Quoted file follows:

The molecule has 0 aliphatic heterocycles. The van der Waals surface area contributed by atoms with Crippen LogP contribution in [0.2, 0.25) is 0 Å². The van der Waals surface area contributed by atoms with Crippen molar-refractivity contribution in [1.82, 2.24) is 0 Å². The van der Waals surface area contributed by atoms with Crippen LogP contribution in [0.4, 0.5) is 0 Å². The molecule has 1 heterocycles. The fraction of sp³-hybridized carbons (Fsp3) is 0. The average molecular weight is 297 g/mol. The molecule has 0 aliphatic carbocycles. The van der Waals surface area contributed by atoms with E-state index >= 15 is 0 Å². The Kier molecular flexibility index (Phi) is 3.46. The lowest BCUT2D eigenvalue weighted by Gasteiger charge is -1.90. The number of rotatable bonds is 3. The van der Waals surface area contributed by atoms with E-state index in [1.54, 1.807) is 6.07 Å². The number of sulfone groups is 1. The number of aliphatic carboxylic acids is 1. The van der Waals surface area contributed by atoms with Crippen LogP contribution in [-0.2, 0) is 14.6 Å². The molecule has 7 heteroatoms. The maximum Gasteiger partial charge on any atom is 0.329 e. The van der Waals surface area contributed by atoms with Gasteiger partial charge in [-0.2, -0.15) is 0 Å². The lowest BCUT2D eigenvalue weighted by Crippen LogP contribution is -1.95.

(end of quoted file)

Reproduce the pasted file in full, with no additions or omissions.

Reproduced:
The molecule has 0 aliphatic heterocycles. The van der Waals surface area contributed by atoms with Crippen LogP contribution in [0.2, 0.25) is 0 Å². The van der Waals surface area contributed by atoms with Crippen molar-refractivity contribution in [1.82, 2.24) is 0 Å². The van der Waals surface area contributed by atoms with Crippen LogP contribution in [0.4, 0.5) is 0 Å². The molecule has 1 heterocycles. The fraction of sp³-hybridized carbons (Fsp3) is 0. The average molecular weight is 297 g/mol. The molecule has 0 aliphatic carbocycles. The van der Waals surface area contributed by atoms with E-state index >= 15 is 0 Å². The Kier molecular flexibility index (Phi) is 3.46. The lowest BCUT2D eigenvalue weighted by Gasteiger charge is -1.90. The number of rotatable bonds is 3. The van der Waals surface area contributed by atoms with E-state index in [1.54, 1.807) is 6.07 Å². The number of sulfone groups is 1. The number of aliphatic carboxylic acids is 1. The van der Waals surface area contributed by atoms with Crippen LogP contribution in [-0.2, 0) is 14.6 Å². The molecule has 7 heteroatoms. The maximum Gasteiger partial charge on any atom is 0.329 e. The van der Waals surface area contributed by atoms with Gasteiger partial charge in [-0.2, -0.15) is 0 Å². The lowest BCUT2D eigenvalue weighted by Crippen LogP contribution is -1.95.